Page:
by Annabel Keenan
The artist draws inspiration from her own migration to consider both the confinement and freedom associated with a life in motion.
In The skin of the earth is seamless at Tina Kim Gallery, Maia Ruth Lee draws inspiration from her own life, including her youth in Seoul and Nepal and experiences of migration, to consider both the confinement and freedom associated with a life in motion. The solo show spans paintings, sculptures, and an intimate, poetic film entitled “The Letter” (2023). This film grounds the exhibition, pairing old family videos that her father took, many featuring rural Nepal, with text from letters Lee wrote during the pandemic. Candid clips of daily life show people traveling and standing on piles of colorful fabrics at markets, and stunning views of the mountainous landscape. The words offer glimpses into Lee’s inner thoughts, her concerns for issues of family, and the concept of home.
Lee pairs “The Letter” with sculptures made of an assortment of colorful fabrics and tarps, much like the ones seen in the video, as part of her Bondage Baggage series (2018–ongoing). Bundled together and wrapped tightly in a cage of rope, twine, and tape, the dense packages are arranged in piles on the floor. In making these, she had in mind luggage she saw on conveyor belts at the airport in Kathmandu. Representative of the people to whom they belong, each parcel bears stories of travel and migration. Lee’s bundles likewise hold evidence of the human hands that tightly wrapped each material.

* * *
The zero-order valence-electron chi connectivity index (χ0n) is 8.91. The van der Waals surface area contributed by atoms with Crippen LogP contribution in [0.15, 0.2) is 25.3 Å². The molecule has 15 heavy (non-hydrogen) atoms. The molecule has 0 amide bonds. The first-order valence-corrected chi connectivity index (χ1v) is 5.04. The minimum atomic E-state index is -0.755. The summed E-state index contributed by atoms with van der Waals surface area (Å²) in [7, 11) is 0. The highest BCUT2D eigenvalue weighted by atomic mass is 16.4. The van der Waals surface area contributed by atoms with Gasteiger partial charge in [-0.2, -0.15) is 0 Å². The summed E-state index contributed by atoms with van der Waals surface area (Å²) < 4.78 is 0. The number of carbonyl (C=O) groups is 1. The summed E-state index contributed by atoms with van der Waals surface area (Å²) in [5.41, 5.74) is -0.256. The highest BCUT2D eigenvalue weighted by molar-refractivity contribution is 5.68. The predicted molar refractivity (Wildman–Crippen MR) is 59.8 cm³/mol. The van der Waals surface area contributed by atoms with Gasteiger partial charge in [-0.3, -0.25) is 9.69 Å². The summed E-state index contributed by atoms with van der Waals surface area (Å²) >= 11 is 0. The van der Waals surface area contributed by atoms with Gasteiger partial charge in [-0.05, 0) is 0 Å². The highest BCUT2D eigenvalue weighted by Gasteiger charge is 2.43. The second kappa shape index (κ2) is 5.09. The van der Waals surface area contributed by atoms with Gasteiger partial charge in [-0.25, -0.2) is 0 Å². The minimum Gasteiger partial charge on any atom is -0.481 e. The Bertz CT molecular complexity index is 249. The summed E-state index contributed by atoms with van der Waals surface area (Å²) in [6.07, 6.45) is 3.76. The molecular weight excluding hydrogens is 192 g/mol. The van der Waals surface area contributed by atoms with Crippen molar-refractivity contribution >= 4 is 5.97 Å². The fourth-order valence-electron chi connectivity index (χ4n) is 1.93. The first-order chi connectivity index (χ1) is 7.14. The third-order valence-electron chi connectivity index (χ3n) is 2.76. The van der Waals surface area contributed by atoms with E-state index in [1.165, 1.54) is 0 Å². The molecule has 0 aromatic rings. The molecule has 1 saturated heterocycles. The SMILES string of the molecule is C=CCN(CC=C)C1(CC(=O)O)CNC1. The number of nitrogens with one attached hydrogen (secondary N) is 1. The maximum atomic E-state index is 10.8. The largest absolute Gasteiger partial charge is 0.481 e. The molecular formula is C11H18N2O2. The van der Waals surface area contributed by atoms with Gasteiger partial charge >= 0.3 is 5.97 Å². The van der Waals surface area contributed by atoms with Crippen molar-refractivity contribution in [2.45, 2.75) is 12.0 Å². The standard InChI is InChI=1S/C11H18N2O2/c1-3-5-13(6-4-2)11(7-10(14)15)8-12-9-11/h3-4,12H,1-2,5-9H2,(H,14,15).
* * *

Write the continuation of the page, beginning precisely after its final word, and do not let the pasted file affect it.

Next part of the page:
The bound items push against the ropes that confine them, bulging through the grids of their encasement, rendering an image of containment. In her paintings, Lee takes the sculptures as inspiration, applying ink to the unprimed canvas wrapped into the tight bundles. She then frees the canvas, cutting the rope and relieving the pressure. The evidence of having been bound is preserved in the grid and impression of ropes. The burden, however, is gone. Areas that were once squeezed through small holes in the lattice are smooth, the surface nearly flat. While the tracks of the ropes remain, the canvas stands taut and strong, an embodiment of freedom. Scattered on the floor below are the empty rope cages, their pod-like shapes intact despite the contents having been removed, a visual reminder of their former role.
Bringing the viewer from the clips of migration and tight bundles of personal items to the vibrant paintings that seem to have exploded out of their exoskeletons, Lee presents a powerful story of the tensions and metamorphoses that migration begets.
Maia Ruth Lee: The skin of the earth is seamless continues at Tina Kim Gallery (525 West 21st Street, Chelsea, Manhattan) through May 6. The exhibition was organized by the gallery.